jem524

New member
Hi everyone,

I am currently working on a capstone project and we are trying to do a copter design with 4 Motors in the front and one motor in the rear. We are using Pixhawk as our flight controller and in Ardupilot we have set the copter up as a "Y tricopter" with the front four motors connected in parallel and one motor in the rear with a servo mechanism to stabilize yaw. When conducting flight tests of our configuration we are having major roll issues and are now wondering if that is due to our configuration itself.

-Is something like our configuration a "T frame pentacopter" even feasible?

- Is the roll issue something we can account for by tuning such as changing the PID values/gain values or is this not possible due to our configuration?

- Would we have to tell the pixhawk that there are five motors somehow or is it fine that we have two pairs of motors connected together in the front like our configuration?

- Has anyone ever done anything like this that someone could point us to?

Any help would be greatly appreciated!
 

LitterBug

Troll Spammer
You will need to split the front motors in to at least two groups. That will make it behave more like a traditional tricopter and give you the ability to control Roll. The Tail should give you pitch and yaw control.

Pay attention to the rotation of the props. They should move in the typical rotation for a tricopter based on the "standard rotation" for each of the three arms.

Ideally you would have a seperate mix for each motor with mixes weighted based on their location.

LB
 
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jem524

New member
You will need to split the front motors in to at least two groups. That will make it behave more like a traditional tricopter and give you the ability to control Roll. The Tail should give you pitch and yaw control.

Pay attention to the rotation of the props. They should move in the typical rotation for a tricopter based on the "standard rotation for each of the three arms.

Ideally you would have a seperate mix for each motor with mixes weighted based on their location.

LB
I have seen others do something similar and my intuition tells me that the PIDs should account for the different roll issues in stabilize modes. Is it a problem with the configuration that I have the copter set up in or is it a tuning issue?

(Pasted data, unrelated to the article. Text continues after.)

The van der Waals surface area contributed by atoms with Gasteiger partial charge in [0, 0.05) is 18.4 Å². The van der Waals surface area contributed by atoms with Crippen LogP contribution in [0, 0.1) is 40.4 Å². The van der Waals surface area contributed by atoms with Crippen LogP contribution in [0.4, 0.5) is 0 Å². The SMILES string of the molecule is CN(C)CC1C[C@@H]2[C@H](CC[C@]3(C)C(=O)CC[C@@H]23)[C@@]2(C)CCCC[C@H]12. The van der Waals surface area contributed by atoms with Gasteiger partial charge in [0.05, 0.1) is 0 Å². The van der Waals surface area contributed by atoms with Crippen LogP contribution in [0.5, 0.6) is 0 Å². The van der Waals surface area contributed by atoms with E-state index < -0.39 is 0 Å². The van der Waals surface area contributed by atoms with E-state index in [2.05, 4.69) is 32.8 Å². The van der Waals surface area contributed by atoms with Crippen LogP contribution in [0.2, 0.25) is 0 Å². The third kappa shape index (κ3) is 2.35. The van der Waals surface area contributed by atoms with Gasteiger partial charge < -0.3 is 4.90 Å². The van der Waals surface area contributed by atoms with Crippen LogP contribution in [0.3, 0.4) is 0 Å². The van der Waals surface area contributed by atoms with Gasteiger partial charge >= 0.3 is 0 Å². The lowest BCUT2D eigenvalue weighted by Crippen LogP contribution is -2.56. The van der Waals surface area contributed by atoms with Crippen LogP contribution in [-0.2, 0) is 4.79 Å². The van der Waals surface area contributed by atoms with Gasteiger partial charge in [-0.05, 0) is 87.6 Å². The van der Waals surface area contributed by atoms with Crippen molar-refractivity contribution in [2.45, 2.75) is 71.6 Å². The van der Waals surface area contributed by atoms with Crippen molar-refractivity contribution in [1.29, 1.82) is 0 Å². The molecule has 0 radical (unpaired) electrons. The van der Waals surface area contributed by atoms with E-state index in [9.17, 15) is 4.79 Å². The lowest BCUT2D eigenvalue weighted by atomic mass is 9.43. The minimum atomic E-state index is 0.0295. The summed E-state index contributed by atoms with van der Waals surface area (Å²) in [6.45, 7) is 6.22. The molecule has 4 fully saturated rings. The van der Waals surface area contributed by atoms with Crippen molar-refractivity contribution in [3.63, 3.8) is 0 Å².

LitterBug

Troll Spammer
So I can give a better answer, we need a bit of clarification on the current configuration.

First off, do you have any pictures of your build? If so please post them.

What do you mean by "front four motors connected in parallel"? Are all four connected to the same pixhawk output, or is every motor hooked to individual pixhawk outputs?

What direction are each of the individual motors turning? This can have an impact on the ability to control yaw. In theory, with four motors in the front and alternating prop directions, yaw could be controlled by the front motor momentum in addition to the yaw servo. For simplicity's sake, I would not set that mix until after you get a stable hover working first.

In a typical tricopter, the front right and left arms control roll. if you do not split the motors between the right and left arms, the ability to control roll will not exist. It will have thrust, but no roll control.

LB
 

jem524

New member
So I can give a better answer, we need a bit of clarification on the current configuration.

First off, do you have any pictures of your build? If so please post them.

What do you mean by "front four motors connected in parallel"? Are all four connected to the same pixhawk output, or is every motor hooked to individual pixhawk outputs?